Food and Identity in Early Rabbinic Judaism

Food and Identity in Early Rabbinic Judaism

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Jordan D. Rosenblum
Cambridge University Press, 5/17/2010
EAN 9780521195980, ISBN10: 0521195985

Hardcover, 238 pages, 23.5 x 15.7 x 1.9 cm
Language: English

Food often defines societies and even civilizations. Through particular commensality restrictions, groups form distinct identities: those with whom 'we' eat ('us') and those with whom 'we' cannot eat ('them'). This identity is enacted daily, turning the biological need to eat into a culturally significant activity. In this book, Jordan D. Rosenblum explores how food regulations and practices helped to construct the identity of early rabbinic Judaism. Bringing together the scholarship of rabbinics with that of food studies, this volume first examines the historical reality of food production and consumption in Roman-era Palestine. It then explores how early rabbinic food regulations created a distinct Jewish, male, and rabbinic identity. Rosenblum's work demonstrates how rabbinic food practices constructed an edible identity.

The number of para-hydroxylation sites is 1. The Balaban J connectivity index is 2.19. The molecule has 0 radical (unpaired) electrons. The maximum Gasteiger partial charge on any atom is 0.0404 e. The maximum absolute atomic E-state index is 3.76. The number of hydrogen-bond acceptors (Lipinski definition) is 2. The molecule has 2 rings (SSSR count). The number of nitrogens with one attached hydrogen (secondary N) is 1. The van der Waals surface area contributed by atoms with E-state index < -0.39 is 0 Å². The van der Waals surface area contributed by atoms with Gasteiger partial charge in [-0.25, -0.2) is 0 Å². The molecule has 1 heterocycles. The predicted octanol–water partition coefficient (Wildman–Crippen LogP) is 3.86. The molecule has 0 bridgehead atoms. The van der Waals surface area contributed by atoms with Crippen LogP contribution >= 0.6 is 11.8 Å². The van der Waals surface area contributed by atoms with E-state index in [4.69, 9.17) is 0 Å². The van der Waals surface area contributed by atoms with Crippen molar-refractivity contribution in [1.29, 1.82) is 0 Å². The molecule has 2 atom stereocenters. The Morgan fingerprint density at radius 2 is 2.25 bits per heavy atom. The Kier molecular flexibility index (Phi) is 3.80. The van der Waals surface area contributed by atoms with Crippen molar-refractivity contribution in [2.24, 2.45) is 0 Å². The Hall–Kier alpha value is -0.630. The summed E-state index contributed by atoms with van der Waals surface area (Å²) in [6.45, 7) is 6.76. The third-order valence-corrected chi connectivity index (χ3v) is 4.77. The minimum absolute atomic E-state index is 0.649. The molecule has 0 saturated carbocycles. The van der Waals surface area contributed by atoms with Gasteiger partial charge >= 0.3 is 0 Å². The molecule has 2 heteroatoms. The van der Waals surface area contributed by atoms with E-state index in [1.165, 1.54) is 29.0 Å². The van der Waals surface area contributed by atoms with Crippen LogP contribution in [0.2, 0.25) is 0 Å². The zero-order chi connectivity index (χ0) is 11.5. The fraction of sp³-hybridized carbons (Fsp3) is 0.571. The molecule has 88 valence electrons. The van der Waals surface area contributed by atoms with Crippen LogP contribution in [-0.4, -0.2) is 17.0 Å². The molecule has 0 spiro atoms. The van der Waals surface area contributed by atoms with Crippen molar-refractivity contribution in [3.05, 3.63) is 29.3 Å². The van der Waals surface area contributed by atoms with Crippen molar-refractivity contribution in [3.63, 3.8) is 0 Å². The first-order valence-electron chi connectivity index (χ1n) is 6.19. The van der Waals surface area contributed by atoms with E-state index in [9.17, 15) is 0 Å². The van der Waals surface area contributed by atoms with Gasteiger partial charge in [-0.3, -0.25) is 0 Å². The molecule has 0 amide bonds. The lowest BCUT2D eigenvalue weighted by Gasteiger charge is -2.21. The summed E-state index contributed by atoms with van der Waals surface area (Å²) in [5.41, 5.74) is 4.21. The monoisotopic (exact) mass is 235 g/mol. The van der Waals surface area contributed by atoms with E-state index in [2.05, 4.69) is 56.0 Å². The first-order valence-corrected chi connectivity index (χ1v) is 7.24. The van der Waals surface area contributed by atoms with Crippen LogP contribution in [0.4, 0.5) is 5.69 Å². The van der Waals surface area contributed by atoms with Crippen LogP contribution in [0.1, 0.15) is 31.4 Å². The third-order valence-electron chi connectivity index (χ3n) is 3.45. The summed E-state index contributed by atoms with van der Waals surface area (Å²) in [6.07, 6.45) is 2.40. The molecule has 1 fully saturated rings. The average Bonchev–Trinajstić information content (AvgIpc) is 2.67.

1. Realia
2. Jewish identity
3. Jewish male identity
4. Jewish male rabbinic identity